How to design a small garden with big impact

Our gardens are getting smaller as land becomes less available. But they can still be a valuable space for getting outdoors to enjoy the sunshine and connect with nature. Here are 5 tips for designing a small outside space that packs a punch.

1.   Build in seating

Edinburgh garden design with floating benchWork out what you want from your space. Distil your ideas to make every inch count. Built in garden seating takes up less space. Be versatile – low walls and steps make extra seating when friends come round. Pergolas can double up as climbing frames or supports to hang swings from. Tables can fold away, sandpits be covered and wash lines retracted.

2.   Keep to a simple palette of materials

small garden with swingCreate a well thought out scheme using the same style for all elements in the garden. Pare it down to a limited palette of good quality landscaping materials. Use the same material in different ways. The same stone could be used for the walling, paving and aggregate, or the wood used for a garden arch could also be used to create a bench. Use only a few different well combined plants from the same colour palette.

3.   Lose boundaries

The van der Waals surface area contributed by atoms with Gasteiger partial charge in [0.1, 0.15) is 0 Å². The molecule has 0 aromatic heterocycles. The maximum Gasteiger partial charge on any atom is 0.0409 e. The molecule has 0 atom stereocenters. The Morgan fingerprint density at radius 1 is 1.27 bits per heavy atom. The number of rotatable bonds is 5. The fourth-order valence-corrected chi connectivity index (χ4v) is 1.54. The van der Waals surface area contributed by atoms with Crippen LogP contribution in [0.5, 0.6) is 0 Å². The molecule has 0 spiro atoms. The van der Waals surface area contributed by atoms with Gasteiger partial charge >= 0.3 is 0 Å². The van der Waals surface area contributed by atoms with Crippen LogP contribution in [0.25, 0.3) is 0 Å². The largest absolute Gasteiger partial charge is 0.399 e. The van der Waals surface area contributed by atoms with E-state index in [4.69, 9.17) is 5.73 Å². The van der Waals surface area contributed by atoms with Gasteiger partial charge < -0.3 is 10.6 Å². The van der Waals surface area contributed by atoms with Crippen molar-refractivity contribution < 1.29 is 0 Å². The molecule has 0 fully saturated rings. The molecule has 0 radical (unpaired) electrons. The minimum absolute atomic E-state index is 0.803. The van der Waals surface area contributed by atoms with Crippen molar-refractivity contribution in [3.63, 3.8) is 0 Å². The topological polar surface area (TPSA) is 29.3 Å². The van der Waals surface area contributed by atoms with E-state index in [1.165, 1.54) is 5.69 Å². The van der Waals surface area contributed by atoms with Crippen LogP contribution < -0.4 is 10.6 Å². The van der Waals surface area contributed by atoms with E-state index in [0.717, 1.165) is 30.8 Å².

Japanese garden Chelsea
RHS Chelsea 2013

To make your garden feel larger, like it extends beyond the boundary, cover fences and walls with trees, shrubs, hedging and climbers. This can also hide neighbouring houses, making your garden feel more secluded.

4.   Maximise on light

water feature for a small gardenInner city gardens are often surrounded by tall buildings casting shade, so bounce light around your garden using reflective surfaces. A cool contemporary pool that reflects the sky can light up the garden. Incorporate garden lighting to enhance shapes and create intrigue.

5.   Use large plants with large leaves

The Bowel Disease Garden Hampton Court
RHS Hampton Court 2016

Planting a few large plants with large leaves makes a garden feel bigger than one with lots of small fussy plants. Make the most of your vertical space by planting small upright trees and pleached hedging. This will allow light to filter through. Have climbers cascading over vertical structures.